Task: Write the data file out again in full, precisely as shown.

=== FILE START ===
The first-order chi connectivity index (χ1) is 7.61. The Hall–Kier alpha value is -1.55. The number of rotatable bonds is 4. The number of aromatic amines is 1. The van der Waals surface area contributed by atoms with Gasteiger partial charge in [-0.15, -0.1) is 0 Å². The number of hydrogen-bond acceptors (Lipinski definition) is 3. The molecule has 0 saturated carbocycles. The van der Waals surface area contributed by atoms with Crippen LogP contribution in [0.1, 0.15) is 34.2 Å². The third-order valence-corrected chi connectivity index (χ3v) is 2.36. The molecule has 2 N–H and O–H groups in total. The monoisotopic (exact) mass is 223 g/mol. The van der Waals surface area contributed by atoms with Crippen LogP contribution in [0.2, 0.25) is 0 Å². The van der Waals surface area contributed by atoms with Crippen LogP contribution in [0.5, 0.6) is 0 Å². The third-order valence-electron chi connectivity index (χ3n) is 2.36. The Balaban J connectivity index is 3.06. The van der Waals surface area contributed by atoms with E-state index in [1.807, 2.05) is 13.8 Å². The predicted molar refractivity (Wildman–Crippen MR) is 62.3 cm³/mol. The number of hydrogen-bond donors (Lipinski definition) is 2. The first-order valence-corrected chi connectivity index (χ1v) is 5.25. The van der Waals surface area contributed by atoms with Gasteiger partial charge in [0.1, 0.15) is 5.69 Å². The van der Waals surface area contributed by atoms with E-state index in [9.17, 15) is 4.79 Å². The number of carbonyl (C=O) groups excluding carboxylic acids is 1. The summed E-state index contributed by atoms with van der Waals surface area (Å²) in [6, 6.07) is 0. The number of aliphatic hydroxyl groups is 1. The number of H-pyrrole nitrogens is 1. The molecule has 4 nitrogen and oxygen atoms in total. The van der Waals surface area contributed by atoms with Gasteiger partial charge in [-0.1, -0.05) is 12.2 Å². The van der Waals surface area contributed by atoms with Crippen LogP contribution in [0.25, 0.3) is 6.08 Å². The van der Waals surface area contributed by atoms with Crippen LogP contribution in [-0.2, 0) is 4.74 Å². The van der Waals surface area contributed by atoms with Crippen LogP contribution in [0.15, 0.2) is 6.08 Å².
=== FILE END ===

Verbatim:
The first-order chi connectivity index (χ1) is 7.61. The Hall–Kier alpha value is -1.55. The number of rotatable bonds is 4. The number of aromatic amines is 1. The van der Waals surface area contributed by atoms with Gasteiger partial charge in [-0.15, -0.1) is 0 Å². The number of hydrogen-bond acceptors (Lipinski definition) is 3. The molecule has 0 saturated carbocycles. The van der Waals surface area contributed by atoms with Crippen LogP contribution in [0.1, 0.15) is 34.2 Å². The third-order valence-corrected chi connectivity index (χ3v) is 2.36. The molecule has 2 N–H and O–H groups in total. The monoisotopic (exact) mass is 223 g/mol. The van der Waals surface area contributed by atoms with Crippen LogP contribution in [0.2, 0.25) is 0 Å². The van der Waals surface area contributed by atoms with Crippen LogP contribution in [0.5, 0.6) is 0 Å². The third-order valence-electron chi connectivity index (χ3n) is 2.36. The Balaban J connectivity index is 3.06. The van der Waals surface area contributed by atoms with E-state index in [1.807, 2.05) is 13.8 Å². The predicted molar refractivity (Wildman–Crippen MR) is 62.3 cm³/mol. The number of hydrogen-bond donors (Lipinski definition) is 2. The first-order valence-corrected chi connectivity index (χ1v) is 5.25. The van der Waals surface area contributed by atoms with Gasteiger partial charge in [0.1, 0.15) is 5.69 Å². The van der Waals surface area contributed by atoms with E-state index in [9.17, 15) is 4.79 Å². The number of carbonyl (C=O) groups excluding carboxylic acids is 1. The summed E-state index contributed by atoms with van der Waals surface area (Å²) in [6, 6.07) is 0. The number of aliphatic hydroxyl groups is 1. The number of H-pyrrole nitrogens is 1. The molecule has 4 nitrogen and oxygen atoms in total. The van der Waals surface area contributed by atoms with Gasteiger partial charge in [-0.1, -0.05) is 12.2 Å². The van der Waals surface area contributed by atoms with Crippen LogP contribution in [0.25, 0.3) is 6.08 Å². The van der Waals surface area contributed by atoms with Crippen LogP contribution in [-0.2, 0) is 4.74 Å². The van der Waals surface area contributed by atoms with Crippen LogP contribution in [0.15, 0.2) is 6.08 Å².